CAMBRIDGE – An American traveler in Paris or Berlin is continually struck by how high prices are relative to those in the United States. A hotel room, a simple lunch, or a man’s shirt all cost more at today’s exchange rate than they would in New York or Chicago. To bring the cost of those goods and services down to the level in the US would require the euro to fall relative to the dollar by about 15%, to around $1.10.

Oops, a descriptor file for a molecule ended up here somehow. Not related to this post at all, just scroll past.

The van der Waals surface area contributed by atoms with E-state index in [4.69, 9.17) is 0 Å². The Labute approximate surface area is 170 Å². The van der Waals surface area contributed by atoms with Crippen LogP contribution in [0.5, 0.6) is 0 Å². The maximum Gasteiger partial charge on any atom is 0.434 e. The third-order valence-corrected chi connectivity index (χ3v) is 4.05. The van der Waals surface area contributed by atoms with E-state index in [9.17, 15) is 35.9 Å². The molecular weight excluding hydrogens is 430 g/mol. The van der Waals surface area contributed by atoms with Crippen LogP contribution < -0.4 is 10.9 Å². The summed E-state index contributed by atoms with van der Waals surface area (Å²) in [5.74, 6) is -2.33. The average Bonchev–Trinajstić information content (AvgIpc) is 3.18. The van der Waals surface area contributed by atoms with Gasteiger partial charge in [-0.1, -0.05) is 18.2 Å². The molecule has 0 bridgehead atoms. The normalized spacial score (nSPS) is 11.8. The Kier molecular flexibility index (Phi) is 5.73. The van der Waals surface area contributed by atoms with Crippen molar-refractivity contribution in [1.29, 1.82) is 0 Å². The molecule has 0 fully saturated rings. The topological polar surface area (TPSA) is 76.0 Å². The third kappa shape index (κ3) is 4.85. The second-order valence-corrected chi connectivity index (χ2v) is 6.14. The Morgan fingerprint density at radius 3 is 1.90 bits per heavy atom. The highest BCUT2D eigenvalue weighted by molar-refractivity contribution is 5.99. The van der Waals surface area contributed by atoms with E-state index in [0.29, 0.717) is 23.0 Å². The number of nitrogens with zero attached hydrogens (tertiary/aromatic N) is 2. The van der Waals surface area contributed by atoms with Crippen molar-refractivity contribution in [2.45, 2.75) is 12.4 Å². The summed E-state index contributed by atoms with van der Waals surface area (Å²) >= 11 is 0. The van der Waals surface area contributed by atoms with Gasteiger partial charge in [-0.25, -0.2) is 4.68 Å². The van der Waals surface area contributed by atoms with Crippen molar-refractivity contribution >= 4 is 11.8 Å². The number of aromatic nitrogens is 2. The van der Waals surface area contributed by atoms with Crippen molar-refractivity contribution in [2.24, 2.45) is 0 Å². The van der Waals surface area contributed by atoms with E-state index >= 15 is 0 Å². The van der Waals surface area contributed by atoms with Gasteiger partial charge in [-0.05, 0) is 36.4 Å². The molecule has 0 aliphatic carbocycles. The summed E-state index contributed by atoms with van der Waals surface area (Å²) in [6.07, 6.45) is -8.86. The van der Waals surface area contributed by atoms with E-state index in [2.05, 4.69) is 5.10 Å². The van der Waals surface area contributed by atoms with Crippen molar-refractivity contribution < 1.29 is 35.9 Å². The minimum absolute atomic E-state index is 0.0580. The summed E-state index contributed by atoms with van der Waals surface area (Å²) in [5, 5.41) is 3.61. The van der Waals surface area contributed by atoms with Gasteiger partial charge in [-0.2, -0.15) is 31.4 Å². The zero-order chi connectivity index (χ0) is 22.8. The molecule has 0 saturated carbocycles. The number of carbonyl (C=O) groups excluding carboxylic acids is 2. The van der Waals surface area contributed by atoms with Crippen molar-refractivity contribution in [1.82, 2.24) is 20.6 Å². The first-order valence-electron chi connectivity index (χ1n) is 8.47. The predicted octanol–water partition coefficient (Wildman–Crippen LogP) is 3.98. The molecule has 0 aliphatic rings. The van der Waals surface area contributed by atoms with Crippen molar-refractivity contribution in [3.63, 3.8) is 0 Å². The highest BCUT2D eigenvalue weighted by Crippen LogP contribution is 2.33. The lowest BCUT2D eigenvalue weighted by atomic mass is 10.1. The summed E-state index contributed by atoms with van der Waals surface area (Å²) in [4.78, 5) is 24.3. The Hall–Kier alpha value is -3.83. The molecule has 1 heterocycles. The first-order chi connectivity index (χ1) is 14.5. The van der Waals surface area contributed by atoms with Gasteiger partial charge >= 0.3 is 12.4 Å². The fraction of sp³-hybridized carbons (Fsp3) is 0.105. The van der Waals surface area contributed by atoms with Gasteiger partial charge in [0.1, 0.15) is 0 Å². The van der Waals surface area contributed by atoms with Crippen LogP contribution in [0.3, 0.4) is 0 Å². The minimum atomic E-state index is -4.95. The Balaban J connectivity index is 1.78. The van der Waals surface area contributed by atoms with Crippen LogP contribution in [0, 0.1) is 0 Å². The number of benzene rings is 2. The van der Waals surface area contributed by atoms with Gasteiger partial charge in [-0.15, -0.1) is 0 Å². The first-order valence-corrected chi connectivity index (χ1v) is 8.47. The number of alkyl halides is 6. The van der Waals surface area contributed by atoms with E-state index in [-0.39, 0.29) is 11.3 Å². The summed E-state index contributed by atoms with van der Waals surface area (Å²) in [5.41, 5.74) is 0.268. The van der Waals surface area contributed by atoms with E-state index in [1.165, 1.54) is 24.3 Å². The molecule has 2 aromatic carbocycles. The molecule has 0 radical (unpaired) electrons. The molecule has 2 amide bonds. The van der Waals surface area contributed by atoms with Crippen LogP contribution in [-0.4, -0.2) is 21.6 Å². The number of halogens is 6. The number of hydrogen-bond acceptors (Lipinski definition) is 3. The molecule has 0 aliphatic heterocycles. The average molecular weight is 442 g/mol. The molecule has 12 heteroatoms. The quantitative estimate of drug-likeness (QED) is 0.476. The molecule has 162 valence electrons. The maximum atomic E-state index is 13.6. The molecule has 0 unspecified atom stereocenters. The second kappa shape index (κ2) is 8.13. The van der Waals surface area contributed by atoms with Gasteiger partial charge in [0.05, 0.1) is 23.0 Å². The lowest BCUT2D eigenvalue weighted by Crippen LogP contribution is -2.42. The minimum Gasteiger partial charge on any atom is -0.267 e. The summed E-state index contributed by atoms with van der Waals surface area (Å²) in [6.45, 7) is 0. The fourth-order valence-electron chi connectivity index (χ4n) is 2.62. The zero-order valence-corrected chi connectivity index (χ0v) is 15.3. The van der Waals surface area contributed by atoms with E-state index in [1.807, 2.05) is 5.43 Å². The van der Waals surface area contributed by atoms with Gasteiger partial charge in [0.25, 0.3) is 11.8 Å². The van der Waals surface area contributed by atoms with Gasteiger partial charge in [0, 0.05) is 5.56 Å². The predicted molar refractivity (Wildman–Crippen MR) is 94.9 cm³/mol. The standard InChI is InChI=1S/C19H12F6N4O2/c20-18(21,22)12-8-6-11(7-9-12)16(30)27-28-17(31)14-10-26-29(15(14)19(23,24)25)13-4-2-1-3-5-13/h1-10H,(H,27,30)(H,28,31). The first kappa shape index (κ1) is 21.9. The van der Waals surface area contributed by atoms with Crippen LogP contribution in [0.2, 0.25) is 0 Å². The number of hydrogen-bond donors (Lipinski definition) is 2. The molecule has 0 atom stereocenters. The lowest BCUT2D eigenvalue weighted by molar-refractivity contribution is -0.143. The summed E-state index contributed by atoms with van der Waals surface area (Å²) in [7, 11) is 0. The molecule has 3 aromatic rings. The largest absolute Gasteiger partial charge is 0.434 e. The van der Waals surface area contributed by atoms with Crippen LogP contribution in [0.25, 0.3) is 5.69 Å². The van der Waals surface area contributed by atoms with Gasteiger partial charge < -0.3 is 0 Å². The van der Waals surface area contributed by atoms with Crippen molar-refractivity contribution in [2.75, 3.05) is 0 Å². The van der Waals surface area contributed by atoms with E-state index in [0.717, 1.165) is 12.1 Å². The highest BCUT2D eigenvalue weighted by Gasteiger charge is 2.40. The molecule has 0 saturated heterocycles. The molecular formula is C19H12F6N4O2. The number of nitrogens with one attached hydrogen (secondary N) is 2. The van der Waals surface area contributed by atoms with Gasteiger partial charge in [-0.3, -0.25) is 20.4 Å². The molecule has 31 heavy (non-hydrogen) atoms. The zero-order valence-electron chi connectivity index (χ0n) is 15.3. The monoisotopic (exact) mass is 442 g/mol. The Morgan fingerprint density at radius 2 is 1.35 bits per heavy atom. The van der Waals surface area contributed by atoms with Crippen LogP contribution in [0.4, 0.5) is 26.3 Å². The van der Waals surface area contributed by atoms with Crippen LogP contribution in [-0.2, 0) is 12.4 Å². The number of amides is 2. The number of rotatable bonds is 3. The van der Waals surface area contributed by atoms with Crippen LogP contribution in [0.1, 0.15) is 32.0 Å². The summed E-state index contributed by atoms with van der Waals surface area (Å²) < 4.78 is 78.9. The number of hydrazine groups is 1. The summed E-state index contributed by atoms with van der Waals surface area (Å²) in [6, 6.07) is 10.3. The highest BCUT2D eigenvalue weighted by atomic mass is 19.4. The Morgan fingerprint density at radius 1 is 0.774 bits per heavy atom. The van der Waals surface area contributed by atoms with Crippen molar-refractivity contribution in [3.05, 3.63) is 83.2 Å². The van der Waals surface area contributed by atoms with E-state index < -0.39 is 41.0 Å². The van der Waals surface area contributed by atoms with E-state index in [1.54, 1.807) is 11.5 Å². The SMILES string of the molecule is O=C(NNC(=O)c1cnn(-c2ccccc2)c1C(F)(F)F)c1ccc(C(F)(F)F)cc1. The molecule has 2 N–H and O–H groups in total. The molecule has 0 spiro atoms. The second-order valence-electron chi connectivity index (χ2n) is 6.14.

It is easy to jump from this arithmetic to the conclusion that the euro is overvalued, and that it is likely to continue the decline that began last December. But that conclusion would be wrong. Looking ahead, the euro is more likely to climb back to the $1.60 level that it reached in 2008.